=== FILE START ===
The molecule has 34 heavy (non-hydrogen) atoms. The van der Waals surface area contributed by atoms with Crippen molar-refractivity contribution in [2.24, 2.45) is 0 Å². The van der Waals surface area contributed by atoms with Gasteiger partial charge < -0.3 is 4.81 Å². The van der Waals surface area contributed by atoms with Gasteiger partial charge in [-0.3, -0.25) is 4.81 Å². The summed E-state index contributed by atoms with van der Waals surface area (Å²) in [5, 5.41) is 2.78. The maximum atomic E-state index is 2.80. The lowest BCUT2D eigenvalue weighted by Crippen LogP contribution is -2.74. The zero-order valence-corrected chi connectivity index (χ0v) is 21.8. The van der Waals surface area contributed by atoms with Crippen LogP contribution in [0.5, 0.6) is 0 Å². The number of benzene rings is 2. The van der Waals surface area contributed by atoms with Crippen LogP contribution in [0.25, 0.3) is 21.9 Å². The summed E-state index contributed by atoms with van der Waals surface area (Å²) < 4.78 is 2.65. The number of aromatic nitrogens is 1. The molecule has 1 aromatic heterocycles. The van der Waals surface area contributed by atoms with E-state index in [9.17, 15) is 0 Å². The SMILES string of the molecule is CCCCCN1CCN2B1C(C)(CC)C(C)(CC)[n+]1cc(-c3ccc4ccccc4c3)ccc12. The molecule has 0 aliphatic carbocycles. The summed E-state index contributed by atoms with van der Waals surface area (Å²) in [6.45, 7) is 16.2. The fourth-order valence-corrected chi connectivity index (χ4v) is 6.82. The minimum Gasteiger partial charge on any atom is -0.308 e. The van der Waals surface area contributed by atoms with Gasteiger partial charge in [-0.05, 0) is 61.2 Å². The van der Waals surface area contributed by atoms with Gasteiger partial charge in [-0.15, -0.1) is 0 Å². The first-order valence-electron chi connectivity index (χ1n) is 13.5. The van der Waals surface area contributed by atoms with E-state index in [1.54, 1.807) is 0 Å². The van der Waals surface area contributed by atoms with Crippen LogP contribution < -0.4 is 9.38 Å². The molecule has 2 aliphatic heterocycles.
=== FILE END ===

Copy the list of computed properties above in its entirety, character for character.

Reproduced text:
The molecule has 34 heavy (non-hydrogen) atoms. The van der Waals surface area contributed by atoms with Crippen molar-refractivity contribution in [2.24, 2.45) is 0 Å². The van der Waals surface area contributed by atoms with Gasteiger partial charge < -0.3 is 4.81 Å². The van der Waals surface area contributed by atoms with Gasteiger partial charge in [-0.3, -0.25) is 4.81 Å². The summed E-state index contributed by atoms with van der Waals surface area (Å²) in [5, 5.41) is 2.78. The maximum atomic E-state index is 2.80. The lowest BCUT2D eigenvalue weighted by Crippen LogP contribution is -2.74. The zero-order valence-corrected chi connectivity index (χ0v) is 21.8. The van der Waals surface area contributed by atoms with Crippen LogP contribution in [0.5, 0.6) is 0 Å². The number of benzene rings is 2. The van der Waals surface area contributed by atoms with Crippen LogP contribution in [0.25, 0.3) is 21.9 Å². The summed E-state index contributed by atoms with van der Waals surface area (Å²) < 4.78 is 2.65. The number of aromatic nitrogens is 1. The molecule has 1 aromatic heterocycles. The van der Waals surface area contributed by atoms with E-state index in [9.17, 15) is 0 Å². The SMILES string of the molecule is CCCCCN1CCN2B1C(C)(CC)C(C)(CC)[n+]1cc(-c3ccc4ccccc4c3)ccc12. The molecule has 0 aliphatic carbocycles. The summed E-state index contributed by atoms with van der Waals surface area (Å²) in [6.45, 7) is 16.2. The fourth-order valence-corrected chi connectivity index (χ4v) is 6.82. The minimum Gasteiger partial charge on any atom is -0.308 e. The van der Waals surface area contributed by atoms with Gasteiger partial charge in [-0.05, 0) is 61.2 Å². The van der Waals surface area contributed by atoms with Gasteiger partial charge in [-0.15, -0.1) is 0 Å². The first-order valence-electron chi connectivity index (χ1n) is 13.5. The van der Waals surface area contributed by atoms with E-state index in [1.54, 1.807) is 0 Å². The van der Waals surface area contributed by atoms with Crippen LogP contribution < -0.4 is 9.38 Å². The molecule has 2 aliphatic heterocycles.